some guys at college did that to get their degree... they placed a big cell on the roof of a 4 door sedan and secured it in place with fiberglass, but they placed 2 fans in the car, one pushing air inside the car from the front (engine compartment i suppose), and another fan pushing air out to the trunk space.... but thay made a big mistake IMO they used an inverter! (bcuz they used a 24V AC fan i have no idea where theyd get such a thing).... there is such a thing as a DC FAN (and they are more common than AC's) and using an inverter is wasting energy , its entirely possible in a microbus, and using a charge control for the batteries. I dont know if an air conditioner would need too much power but fans are an easy solution Good luck!
by the way... one way to increase your available power would be getting either more modules or more batteries i guess, the only thing is that more batteries will require more charging time
Okay just a quick question, have you ever tested to see what the temperature gets up to in the box during the day? I assume in Arizona it could get to be rather warm, just wondering if this additional thermal energy could be captured and harnessed for something?
i've seen that the hotter it is, the worse it works- you can check out the info at youtube, its in conjunction with google.
you could put some sort of fan in the back A few 12 volt ones under a voltage regulator?
i guess you could, but surley using energy to cool down the panel will make the task useless. plus you would need more circuit wizardry to stop the fans blowing on a cool day... On the google video the guy throws a bucket of water over the panel and booyah- job done. Just to be honest, the power loss for hot weather is about 10%. also, every year the panel becomes less efficient by 0.25% (if we are to believe everything endorsed by google)
Lego man6 years ago
where in Arizona? I live in Kingman and there is alot of open space here.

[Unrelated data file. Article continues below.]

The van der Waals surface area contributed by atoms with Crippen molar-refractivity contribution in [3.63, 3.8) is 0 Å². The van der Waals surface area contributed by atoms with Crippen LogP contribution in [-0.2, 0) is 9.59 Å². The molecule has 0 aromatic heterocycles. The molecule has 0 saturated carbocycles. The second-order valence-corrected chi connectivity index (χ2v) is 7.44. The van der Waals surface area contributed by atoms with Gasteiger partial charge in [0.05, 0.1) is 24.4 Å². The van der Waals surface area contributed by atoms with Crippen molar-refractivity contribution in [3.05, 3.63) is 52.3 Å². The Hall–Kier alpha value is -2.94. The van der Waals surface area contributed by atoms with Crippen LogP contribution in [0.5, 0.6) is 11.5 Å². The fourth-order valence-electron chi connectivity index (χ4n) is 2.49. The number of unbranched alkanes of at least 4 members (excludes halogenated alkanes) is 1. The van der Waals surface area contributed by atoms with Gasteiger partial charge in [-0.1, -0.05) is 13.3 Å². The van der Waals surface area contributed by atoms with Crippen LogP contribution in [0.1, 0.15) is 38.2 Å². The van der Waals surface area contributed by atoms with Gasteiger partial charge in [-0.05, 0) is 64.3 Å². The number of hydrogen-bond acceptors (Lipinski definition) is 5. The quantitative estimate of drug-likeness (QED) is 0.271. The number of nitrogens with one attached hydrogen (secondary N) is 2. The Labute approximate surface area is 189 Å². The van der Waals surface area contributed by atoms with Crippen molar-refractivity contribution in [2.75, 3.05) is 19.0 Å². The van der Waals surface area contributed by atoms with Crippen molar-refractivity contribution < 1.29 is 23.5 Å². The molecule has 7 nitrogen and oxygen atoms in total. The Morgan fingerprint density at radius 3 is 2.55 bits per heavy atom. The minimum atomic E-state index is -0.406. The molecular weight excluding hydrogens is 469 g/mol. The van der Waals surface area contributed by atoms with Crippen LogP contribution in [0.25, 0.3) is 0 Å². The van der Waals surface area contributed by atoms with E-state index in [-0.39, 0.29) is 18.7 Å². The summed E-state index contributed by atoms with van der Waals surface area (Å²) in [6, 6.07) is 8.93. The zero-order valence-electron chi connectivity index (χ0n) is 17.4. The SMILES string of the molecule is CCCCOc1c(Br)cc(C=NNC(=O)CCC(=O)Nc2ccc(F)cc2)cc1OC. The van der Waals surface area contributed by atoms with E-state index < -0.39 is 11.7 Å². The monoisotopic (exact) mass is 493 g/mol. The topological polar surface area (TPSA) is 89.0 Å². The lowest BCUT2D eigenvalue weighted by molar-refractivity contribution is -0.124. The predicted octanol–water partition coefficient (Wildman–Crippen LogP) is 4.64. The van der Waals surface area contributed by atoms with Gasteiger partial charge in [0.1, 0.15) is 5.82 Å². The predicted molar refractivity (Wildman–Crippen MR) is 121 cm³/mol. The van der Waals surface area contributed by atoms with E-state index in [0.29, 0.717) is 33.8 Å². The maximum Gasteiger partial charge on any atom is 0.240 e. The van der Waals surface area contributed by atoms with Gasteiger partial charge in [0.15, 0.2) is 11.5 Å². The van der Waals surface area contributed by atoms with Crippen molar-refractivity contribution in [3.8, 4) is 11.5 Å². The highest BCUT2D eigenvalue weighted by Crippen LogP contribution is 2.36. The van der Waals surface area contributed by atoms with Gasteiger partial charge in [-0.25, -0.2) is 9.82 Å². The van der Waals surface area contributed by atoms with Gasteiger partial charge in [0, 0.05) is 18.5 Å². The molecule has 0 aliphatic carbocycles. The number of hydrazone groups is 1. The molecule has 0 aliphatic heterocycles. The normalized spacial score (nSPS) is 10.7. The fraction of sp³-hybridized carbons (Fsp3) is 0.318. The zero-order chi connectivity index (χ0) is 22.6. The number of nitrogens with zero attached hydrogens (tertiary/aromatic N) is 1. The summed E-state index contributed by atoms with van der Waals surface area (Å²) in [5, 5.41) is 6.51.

Have you built one of these Lego? I too live in Kingman and want to build solar panels for my place. And if you have made them then I know who I can ask that is just around the corner.
mdavis19 (author)  Lego man6 years ago
My property is in rural Apache county. About midway between St. Johns and Snowflake, and maybe 30 miles South of the Petrified Forest National Park (as the crow flies).
NetReaper6 years ago
What if you set them up in a 3d ring pattern, put it up on a poll, and put lots of mirrors around it? would that give you more power?
helllllll yes and i say do it and make an instructable
Sunkicked6 years ago
Great Instructable! My only question is about purchasing the cells. Is there a commercial vendor that sells these cells (sorry for that choice of words)? I've found that when people post that they gathered their supplies from eBay it can be maddeningly hard to find another auction for the same material. Thanks!
I'm not a skilled ebayer, but can't you configure it to send email alerts, when desired items are posted for sale?
xenor static6 years ago
You can create a custom search that will email you when a matching listing appears, but it's only as good as the search you create.
Sunkicked xenor6 years ago
I love this site. Ask a question and have an answer within a day or two. Thanks guys!
DavyBaby6 years ago
Well Done!! Maybe swop the connectors and have the female one connected to the "live" side ... ie the cells. I am inspired to build.
mdavis19 (author)  DavyBaby6 years ago
I put the male end on the solar panel and the female end on the cable to the batteries and charge controller because if the cable to the batteries shorted, it could potentially have several hundred amps flowing through the short circuit. That would be bad.
jerriel6 years ago
I really like your instructable. It is very informative and useful. I wish I could make like this at home, but unfortunately we are poor here in the Philippines. It is very nice to have a source of energy which is environment friendly and free.
i'd regulate it down to 12v and plug a car inverter in to turn it into 120v AC